Birding is the little, quiet moments every bit as much as it is the grand, memorable encounters. It is a peaceful stakeout on a dock with a friend, watching a Common Tern plunge dive for fish at close range for hours on end. It is the first hints of migratory activity on an otherwise unremarkable day, with bands of blackbirds and swallows winging their way downriver at dawn and dusk, or big flocks of shorebirds moving along the coast ahead of an oncoming stormfront. It is the realization that the cycle of seasons marches along even when we tell ourselves that it is “too early” or “the winds are bad.” It is the most visible manifestation of a planet that never stops spinning. It is a way for us to keep our finger on the pulse of the natural world, and to be aware and mindful of what is going on in the present. 

Birding is at times a game we play with ourselves, but it is also the joy and memories shared with like-minded companions. It is painfully early mornings and far-too-late nights, patrolling the local patch or sailing out into the deep together. It is taking on the role of chauffeur to aid friends in their quest for lifers, spending countless sweltering hours waiting in a marsh for an audience with a King Rail or straining against challenging seawatch conditions to pick out a lone Great Shearwater gliding across the distant wave crests. It is the joint celebration of exciting happenings, ranging from the achievement of personal milestones for yard or county lists to major events like state first records and lifelong dream birds. It is the universal tie that binds us together in appreciation of our collective experience as observers of nature’s marvels.

Birding is a gigantic family all its own, and in such an expansive community there are inevitably unexpected tragedies. It is the devastating, indescribable heartache of the news that one of the kindest, wisest, most inspiringly good humans you have ever known is gone. It is memories of moonlit nights sharing songs and stories with cold drinks around the campfire on the coast of Maine, or serendipitously bumping into one another a few miles and several years down the road from where you first met when a mythical, world-class bird like a Steller’s Sea-Eagle comes to town. It is the innumerable multitude of lives that were bettered for having met, even in passing, with such a patient and enthusiastic teacher. It is the all-encompassing agony of seeing such a bright light snuffed out so unfairly early, and knowing that the world has lost a larger than life, incomparable man who I was honored to call my friend. It is the legend of people like Tom Johnson, a giant in the birding community who never made anyone feel small. It is up to the rest of us who are left behind to carry on his unforgettable legacy.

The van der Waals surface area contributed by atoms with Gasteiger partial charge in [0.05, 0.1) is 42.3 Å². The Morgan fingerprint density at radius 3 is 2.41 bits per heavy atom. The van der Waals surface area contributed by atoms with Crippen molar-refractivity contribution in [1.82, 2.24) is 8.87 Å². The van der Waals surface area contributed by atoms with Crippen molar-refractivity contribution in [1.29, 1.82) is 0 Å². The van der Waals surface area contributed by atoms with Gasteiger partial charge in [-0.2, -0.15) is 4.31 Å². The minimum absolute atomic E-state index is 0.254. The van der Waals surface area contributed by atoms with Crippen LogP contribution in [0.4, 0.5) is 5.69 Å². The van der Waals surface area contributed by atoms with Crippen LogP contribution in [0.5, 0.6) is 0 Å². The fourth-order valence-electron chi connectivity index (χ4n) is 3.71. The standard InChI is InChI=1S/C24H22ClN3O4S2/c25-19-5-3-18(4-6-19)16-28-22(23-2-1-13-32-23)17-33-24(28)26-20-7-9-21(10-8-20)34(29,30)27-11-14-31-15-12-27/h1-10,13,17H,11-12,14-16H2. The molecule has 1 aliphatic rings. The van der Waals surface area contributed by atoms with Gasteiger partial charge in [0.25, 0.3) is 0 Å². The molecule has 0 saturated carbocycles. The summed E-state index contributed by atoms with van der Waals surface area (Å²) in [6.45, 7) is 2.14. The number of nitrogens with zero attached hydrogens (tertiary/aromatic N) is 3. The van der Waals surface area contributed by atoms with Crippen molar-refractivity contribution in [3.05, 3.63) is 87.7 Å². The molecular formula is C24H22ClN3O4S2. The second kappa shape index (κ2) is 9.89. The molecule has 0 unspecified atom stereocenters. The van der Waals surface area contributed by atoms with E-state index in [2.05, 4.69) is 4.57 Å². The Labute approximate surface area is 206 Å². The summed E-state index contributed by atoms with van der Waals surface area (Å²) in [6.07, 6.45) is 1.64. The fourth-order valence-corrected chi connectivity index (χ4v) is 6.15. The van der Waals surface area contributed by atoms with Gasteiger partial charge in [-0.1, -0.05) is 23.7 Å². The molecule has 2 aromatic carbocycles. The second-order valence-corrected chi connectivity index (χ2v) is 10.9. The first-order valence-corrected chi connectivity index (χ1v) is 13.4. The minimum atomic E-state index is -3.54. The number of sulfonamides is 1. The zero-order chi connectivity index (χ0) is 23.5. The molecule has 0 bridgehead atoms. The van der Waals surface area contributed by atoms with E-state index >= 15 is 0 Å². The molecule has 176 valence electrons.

Birding is the perpetual, hopeful anticipation of what awaits beyond the horizon line. It requires intentional mindfulness in the moment, but the art of birding on a grander scale is built on reflection and looking towards the future. It is an effort of iterative improvement, striving to learn from the patterns of the past and the wisdom of our fellows to build a greater understanding of what to expect going forward. It is a promise of new opportunity, with the disappointment of each canceled trip, fumbled identification, or failed chase opening the door for redemption down the line. It is the solace we find when we turn our eyes to the skies, joining together with friends to make the most of each day of collaborative exploration. It is the knowledge that this vast, incredible world we inhabit spins ever on, and there is always something new to see. It is all that we are fortunate enough to experience in our brief time on this Earth, and all who we are blessed to share it with along the way.

Birding is a way of life.